against the new zone rate for periodicals, which goes into effect July first. The Authors' League, the Publishers' Association, and other objectors tell us that the new law should be repealed, as it means the death of the magazines, of popular education (in a great measure) and of American literature. Well, we are not yet convinced. For years this nation has been giving, as President Taft once put it, a subsidy of over fifty millions a year to the periodicals. This was questionable policy even in time of peace, as abuses usually grow up around subsidies. In time of war it would seem obvious that the magazine business should cease to demand help from the government, but should pay full cost for the carriage of its products, like farmers and manufacturers. It is probable that the educative value of periodical litera. ture would not be impaired. The present system tends to centralize and standardize American literature. By enabling the publisher of Collier's, for example, to send his paper to San Francisco as cheaply as to Albany, it discourages spontaneous self-expression through local publishers in San Francisco, and encourages a marketable New York point of view. By enabling the Collier's man to send a mass of advertisements over the country at government expense, it makes him publish his paper to distribute these ads instead of to distribute the educative literature it contains. Thus, however noble his intentions, his paper is forced to print only the most popular thing, the thing which the people will buy in such numbers as to impart enormous value to the advertisements. Writers who can and will supply this purely commercial demand are thus forced more and more to a standard; when they conform they get a large audience and enormous prices, prices out of all relation to the literary or educative value of their product. Local self-government in intellectual matters would be, we believe, vastly more educative and vastly better for literature, than the present domination of New York. And local self-government will be enhanced by the new law. In various respects the new law should tend somewhat to de-commercialize the magazines; at any rate it will put them on a just basis before a people at war. It will increase PoETRY's bill for postage more, in proportion to income, than that of the Saturday Evening Post. But PoETRY is not howling, and probably both magazines will survive the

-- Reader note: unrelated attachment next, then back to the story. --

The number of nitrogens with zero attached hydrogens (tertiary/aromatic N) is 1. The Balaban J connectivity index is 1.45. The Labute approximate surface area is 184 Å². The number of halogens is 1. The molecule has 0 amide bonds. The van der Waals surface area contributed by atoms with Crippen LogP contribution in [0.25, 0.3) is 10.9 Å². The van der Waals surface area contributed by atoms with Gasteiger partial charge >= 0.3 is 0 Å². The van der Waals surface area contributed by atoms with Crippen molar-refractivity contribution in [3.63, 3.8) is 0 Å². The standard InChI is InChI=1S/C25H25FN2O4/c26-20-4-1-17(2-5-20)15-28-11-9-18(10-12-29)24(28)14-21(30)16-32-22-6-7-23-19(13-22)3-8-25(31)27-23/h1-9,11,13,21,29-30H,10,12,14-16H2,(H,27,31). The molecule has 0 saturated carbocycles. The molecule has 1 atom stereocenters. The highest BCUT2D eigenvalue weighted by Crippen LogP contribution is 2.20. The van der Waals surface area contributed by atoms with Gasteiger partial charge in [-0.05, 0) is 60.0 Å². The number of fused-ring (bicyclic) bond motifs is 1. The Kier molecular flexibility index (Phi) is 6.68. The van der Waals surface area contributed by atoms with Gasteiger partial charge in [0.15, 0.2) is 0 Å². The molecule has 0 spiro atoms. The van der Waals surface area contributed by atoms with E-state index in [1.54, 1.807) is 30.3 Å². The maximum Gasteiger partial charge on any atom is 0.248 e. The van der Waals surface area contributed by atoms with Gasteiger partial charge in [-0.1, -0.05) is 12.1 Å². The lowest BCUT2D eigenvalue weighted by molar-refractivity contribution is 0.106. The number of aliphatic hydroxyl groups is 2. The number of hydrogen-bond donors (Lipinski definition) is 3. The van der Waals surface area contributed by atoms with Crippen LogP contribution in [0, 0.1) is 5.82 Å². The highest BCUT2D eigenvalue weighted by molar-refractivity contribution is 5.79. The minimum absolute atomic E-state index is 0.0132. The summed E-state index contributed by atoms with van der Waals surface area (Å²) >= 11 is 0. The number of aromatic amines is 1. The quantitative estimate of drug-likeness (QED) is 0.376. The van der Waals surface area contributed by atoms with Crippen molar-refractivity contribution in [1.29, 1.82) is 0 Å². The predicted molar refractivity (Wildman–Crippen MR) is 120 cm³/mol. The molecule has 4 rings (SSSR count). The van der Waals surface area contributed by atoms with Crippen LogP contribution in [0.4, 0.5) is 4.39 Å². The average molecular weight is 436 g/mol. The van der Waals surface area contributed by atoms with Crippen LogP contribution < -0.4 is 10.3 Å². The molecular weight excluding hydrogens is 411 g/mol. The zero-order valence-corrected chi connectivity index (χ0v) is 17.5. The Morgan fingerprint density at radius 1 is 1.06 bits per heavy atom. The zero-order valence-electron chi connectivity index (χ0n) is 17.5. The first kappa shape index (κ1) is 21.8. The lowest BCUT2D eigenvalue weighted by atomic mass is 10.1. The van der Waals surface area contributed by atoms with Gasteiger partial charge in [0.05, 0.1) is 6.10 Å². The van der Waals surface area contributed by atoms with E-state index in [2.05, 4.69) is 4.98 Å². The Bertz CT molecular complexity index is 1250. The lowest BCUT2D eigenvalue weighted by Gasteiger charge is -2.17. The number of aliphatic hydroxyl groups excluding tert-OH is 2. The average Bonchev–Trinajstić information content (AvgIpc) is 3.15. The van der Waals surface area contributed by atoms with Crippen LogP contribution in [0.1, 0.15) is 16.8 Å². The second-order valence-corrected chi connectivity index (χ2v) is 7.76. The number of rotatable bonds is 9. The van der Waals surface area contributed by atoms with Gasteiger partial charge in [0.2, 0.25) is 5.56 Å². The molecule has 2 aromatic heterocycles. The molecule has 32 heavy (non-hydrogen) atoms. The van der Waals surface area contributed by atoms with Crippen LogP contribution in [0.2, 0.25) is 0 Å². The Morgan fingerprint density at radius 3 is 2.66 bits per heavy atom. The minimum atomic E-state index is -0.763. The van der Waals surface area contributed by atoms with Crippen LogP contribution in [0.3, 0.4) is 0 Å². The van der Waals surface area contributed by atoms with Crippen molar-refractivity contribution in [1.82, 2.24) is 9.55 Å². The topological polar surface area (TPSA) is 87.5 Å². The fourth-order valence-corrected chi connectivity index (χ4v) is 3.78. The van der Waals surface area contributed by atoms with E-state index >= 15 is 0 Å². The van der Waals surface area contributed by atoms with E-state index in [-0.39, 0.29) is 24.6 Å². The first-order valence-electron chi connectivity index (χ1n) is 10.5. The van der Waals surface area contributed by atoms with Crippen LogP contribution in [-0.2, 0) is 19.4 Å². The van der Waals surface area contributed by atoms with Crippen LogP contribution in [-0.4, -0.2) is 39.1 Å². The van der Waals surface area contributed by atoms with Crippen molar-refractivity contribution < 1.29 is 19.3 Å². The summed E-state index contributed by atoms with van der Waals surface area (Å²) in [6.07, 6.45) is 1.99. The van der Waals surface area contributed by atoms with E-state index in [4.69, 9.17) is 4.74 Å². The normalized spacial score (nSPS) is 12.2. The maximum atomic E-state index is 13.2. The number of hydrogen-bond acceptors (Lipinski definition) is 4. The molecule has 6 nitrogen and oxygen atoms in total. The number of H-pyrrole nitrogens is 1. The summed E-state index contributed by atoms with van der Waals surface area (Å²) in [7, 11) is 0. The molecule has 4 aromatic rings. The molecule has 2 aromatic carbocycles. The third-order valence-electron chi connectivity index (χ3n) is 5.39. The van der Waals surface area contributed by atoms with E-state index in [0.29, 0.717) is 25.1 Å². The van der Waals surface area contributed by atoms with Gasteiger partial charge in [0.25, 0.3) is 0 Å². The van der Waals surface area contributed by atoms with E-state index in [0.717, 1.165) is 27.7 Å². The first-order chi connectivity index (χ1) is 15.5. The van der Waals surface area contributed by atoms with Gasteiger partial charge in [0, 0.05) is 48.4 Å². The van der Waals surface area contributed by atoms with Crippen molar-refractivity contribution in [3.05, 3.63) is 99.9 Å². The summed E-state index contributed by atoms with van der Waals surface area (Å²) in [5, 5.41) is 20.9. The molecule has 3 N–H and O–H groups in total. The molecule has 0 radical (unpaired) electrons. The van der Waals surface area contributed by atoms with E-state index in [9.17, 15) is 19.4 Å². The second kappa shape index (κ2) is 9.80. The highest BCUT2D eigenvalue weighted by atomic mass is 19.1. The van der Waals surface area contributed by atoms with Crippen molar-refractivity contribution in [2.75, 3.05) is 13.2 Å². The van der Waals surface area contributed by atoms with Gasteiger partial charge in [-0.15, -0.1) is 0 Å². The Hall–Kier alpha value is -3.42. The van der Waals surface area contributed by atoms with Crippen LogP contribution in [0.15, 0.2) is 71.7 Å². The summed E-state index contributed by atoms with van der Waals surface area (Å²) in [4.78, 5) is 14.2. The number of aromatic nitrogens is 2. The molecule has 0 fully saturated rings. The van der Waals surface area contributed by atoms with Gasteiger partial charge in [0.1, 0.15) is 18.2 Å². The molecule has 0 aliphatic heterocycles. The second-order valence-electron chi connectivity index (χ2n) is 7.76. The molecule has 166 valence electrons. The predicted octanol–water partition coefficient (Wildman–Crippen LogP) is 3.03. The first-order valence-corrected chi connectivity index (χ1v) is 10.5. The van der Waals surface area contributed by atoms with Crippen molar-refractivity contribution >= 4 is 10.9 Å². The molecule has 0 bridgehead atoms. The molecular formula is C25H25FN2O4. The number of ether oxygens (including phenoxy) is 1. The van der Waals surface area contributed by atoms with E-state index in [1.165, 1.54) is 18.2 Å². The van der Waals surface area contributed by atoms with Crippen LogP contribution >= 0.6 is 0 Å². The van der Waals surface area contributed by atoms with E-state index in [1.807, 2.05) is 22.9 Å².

The New Poetry—An Anthology, edited by Harriet Monroe and Alice Corbin Henderson. Macmillan Co. The spirit which led the editors of The New Poetry, in their approach to the problem of selecting an anthology of modern American and British verse which should be hospitable to all poets entitled to a place therein, is happily embodied in Robert Frost's intriguing line— Something there is that doesn't love a wall. The portcullis of Carl Sandburg's “hog-butcher of the world” has been lowered in democratic fashion to an hundred and one men and women, all the alphabetical way from Conrad Aiken to Edith Wyatt. Lyrist and imagist, sonneteer and vorticist, lover of Attica in modern guise and proclaimer of New England after the fashion of Homer, priest of form and neophyte of freedom, the ism and the anti-ism which is just as passionate an ism: each is permitted to argue his case. It is apparent, to be sure, that several folk who have distinguished themselves since the year 1900 have been excluded or overlooked, and others who are included are not represented by what some of us consider their best effort, and still others are included whom the same some of us would have excluded or overlooked. I regret, for example, the absence of two such individualists as Marianne Moore and Mina Loy, artists who represent, respectively, the intellectual and the moral independence of the modern woman, and both of whom were recently graced with the paternal approbation of no less a mortal than Mr. Pound. And a book which hobnobs with aristocrats from every stratum of thought should not have snubbed that prince of Fifth Avenue, Donald Evans, who, with his amazing nonchalance of style, might likewise be termed the prince of poet-satirists. In the Irish galaxy, there should have been humble domicile for the Dublin singer, W. M. Letts. On the other hand, while I do not miss Alfred Noyes or Lascelles Abercrombie, who belong to the Victorian limbo, I am more than gently irritated by the presence of mouthing poetasters and rhetoricians of the stamp of Hamlin Garland, William Ellery Leonard, Percy Mackaye, James Oppenheim, Charles Hanson Towne and Louis Untermeyer. Luckily, there is compensation in the exile imposed upon Jessie B. Rittenhouse, Clinton Scollard, Seumas O'Sheel, George Sylvester Viereck, and their ilk. It is obvious that I am not an expert in cataloguing names, nor, for that matter, a well-read man; so permit me to open for myself the volume per se, advancing, like the editors,